Community & Business

20 July, 2023

Local housing plan to be developed for State

MAREEBA Shire Council will develop a Local Housing Action Plan for the Queensland Government as part of its plan to help tackle the housing crisis gripping the State.

While councillors acknowledged the importance of the issue at a recent meeting, they baulked at the thought of having to pay more than $8000 to develop the plan.

But Mayor Angela Toppin said if council didn’t participate in the exercise, the shire could miss out on vital funding. 

"...if it's not in the plan, it's likely not to be supported by the State,” she said. 

"It's almost a mandatory requirement to have this done so that we do make ourselves very eligible to be supported to make improvements in this space.”

The purpose of the plan is to provide council with a dedicated pathway for implementing specific, localised housing outcomes with the support of specific project resources in the State Government.

“LGAQ has informed council it has received funding to assist councils with the preparation of a LHAP and intends to employ a state-wide Project Manager to assist individual councils,” Mayor Toppin said.

“It is unclear at this stage whether any funds will be made available directly to councils to assist with preparing the plan, such as the purchase of customised housing and demographic data.”

Mayor Toppin said the actual delivery of housing, as identified in the plan, would be the responsibility of the State Government and the private sector with Local Government playing a facilitation role.

“Mareeba Shire Council’s plan will be made available in March 2024 and will be open for community consultation,” she said.

“Council is waiting for feedback from the government if they will compile a consolidated plan and if the full report will be made available.”

At the meeting, Deputy Mayor Cr Kevin Davies felt the State Government should put the plan together.  

"It just sits wrong with me that the state is making this mandatory for us - it's something they brought on by not being proactive - it might not come for two years, this money they have put in, which is needed now,” he said. 

"And now they are telling us it's mandatory to have an action plan and for us to get this done, and it will cost us $8000.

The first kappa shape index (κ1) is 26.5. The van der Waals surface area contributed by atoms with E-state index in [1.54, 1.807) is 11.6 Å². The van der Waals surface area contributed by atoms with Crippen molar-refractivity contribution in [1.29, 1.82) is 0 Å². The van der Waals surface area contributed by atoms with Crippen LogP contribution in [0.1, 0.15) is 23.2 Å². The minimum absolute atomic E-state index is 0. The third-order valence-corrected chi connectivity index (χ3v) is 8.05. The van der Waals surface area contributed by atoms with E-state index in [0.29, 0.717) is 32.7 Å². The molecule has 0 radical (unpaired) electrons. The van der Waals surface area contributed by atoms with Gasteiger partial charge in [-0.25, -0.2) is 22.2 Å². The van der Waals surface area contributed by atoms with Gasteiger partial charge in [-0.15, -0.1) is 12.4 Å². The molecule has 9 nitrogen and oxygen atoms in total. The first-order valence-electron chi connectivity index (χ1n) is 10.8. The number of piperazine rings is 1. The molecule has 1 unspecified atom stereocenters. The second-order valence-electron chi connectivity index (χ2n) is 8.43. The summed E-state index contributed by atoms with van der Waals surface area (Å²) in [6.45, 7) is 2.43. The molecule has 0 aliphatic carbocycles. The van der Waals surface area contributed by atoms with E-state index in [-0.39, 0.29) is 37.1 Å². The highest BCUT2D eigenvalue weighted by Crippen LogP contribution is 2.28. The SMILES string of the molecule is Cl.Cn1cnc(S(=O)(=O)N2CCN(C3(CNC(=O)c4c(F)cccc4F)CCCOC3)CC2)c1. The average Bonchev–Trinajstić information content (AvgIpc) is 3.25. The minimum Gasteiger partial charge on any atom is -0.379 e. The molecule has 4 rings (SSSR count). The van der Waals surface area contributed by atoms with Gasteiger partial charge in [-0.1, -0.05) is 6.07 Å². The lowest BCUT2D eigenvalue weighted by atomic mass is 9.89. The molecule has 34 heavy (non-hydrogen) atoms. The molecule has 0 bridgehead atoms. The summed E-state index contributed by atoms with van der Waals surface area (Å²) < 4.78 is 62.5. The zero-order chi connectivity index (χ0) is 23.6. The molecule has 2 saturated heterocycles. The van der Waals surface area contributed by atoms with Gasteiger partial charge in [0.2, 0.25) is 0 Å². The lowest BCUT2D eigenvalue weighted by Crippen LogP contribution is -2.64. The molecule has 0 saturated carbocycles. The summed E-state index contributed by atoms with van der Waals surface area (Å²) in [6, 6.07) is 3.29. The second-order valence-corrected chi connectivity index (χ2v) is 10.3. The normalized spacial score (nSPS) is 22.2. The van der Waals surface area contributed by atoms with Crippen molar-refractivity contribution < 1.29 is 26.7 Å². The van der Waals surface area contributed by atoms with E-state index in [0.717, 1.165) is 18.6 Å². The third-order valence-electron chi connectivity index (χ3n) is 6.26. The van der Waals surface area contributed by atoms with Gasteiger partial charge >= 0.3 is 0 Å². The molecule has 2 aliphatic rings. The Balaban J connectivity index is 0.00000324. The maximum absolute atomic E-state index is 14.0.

"Really the State should be putting this together, and we could feed in what we need in this shire."

Council CEO Peter Franks confirmed the council could get some support from the Local Government Association of Queensland which has a dedicated officer.

"They can support us but we will have to do the plan," he said.

"It makes sense to have it from an advocacy point of view but, as Cr Davies says, it's a bit rich that the State Government mandated all councils to have one."

Funding through the State Government to support the preparation of the plans was announced at the 2nd Queensland Housing Roundtable.

The success of the Gympie Regional Council in delivering the first plan in 2022, and the work being undertaken by 22 councils through the Western Queensland Alliance of Councils to prepare plans and the development of local housing plans with First Nations councils and communities, are also reasons behind the support of the government.

Council moved to have the plan prepared for March 2024, it will then open for community consultation. 

"I just hope there is some light at the end of the tunnel and that it does make a difference because at the end of the day, we know this (housing affordability) is a major problem,” Mayor Toppin said. 

Local Government Association of Queensland CEO Alison Smith said the plans were tailored to meet the needs of council and the community and there was no requirement for the LHAP to address all cohorts, areas, or towns in a local government area.

Local Housing Action Plans are a commitment under the Queensland Housing and Homelessness Action Plan 2021-2025, and aim to identify needs, solutions and help coordinate responses to rural and remote community housing challenges.


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